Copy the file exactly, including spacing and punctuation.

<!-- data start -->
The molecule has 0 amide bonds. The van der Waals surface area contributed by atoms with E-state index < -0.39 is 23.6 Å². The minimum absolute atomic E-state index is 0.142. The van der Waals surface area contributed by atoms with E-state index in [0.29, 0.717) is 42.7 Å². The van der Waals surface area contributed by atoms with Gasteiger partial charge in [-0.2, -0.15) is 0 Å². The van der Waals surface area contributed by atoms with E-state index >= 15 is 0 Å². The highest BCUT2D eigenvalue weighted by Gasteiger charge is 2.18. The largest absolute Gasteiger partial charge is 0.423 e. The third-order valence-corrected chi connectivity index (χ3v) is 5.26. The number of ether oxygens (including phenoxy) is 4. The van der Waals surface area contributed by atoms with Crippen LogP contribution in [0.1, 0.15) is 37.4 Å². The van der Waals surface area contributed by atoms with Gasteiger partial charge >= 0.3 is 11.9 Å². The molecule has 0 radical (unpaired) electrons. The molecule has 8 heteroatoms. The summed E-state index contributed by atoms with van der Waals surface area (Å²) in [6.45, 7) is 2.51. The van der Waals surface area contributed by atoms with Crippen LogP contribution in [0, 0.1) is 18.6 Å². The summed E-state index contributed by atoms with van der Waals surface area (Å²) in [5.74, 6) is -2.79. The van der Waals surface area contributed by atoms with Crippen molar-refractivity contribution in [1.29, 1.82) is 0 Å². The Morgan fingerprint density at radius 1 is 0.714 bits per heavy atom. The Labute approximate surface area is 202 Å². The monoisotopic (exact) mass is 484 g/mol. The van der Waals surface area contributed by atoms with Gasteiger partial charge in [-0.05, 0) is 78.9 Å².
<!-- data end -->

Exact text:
The molecule has 0 amide bonds. The van der Waals surface area contributed by atoms with E-state index < -0.39 is 23.6 Å². The minimum absolute atomic E-state index is 0.142. The van der Waals surface area contributed by atoms with E-state index in [0.29, 0.717) is 42.7 Å². The van der Waals surface area contributed by atoms with Gasteiger partial charge in [-0.2, -0.15) is 0 Å². The van der Waals surface area contributed by atoms with E-state index >= 15 is 0 Å². The highest BCUT2D eigenvalue weighted by Gasteiger charge is 2.18. The largest absolute Gasteiger partial charge is 0.423 e. The third-order valence-corrected chi connectivity index (χ3v) is 5.26. The number of ether oxygens (including phenoxy) is 4. The van der Waals surface area contributed by atoms with Crippen LogP contribution in [0.1, 0.15) is 37.4 Å². The van der Waals surface area contributed by atoms with Gasteiger partial charge >= 0.3 is 11.9 Å². The molecule has 0 radical (unpaired) electrons. The molecule has 8 heteroatoms. The summed E-state index contributed by atoms with van der Waals surface area (Å²) in [6.45, 7) is 2.51. The van der Waals surface area contributed by atoms with Crippen LogP contribution in [0, 0.1) is 18.6 Å². The summed E-state index contributed by atoms with van der Waals surface area (Å²) in [5.74, 6) is -2.79. The van der Waals surface area contributed by atoms with Crippen molar-refractivity contribution in [1.29, 1.82) is 0 Å². The Morgan fingerprint density at radius 1 is 0.714 bits per heavy atom. The Labute approximate surface area is 202 Å². The monoisotopic (exact) mass is 484 g/mol. The van der Waals surface area contributed by atoms with Gasteiger partial charge in [-0.05, 0) is 78.9 Å².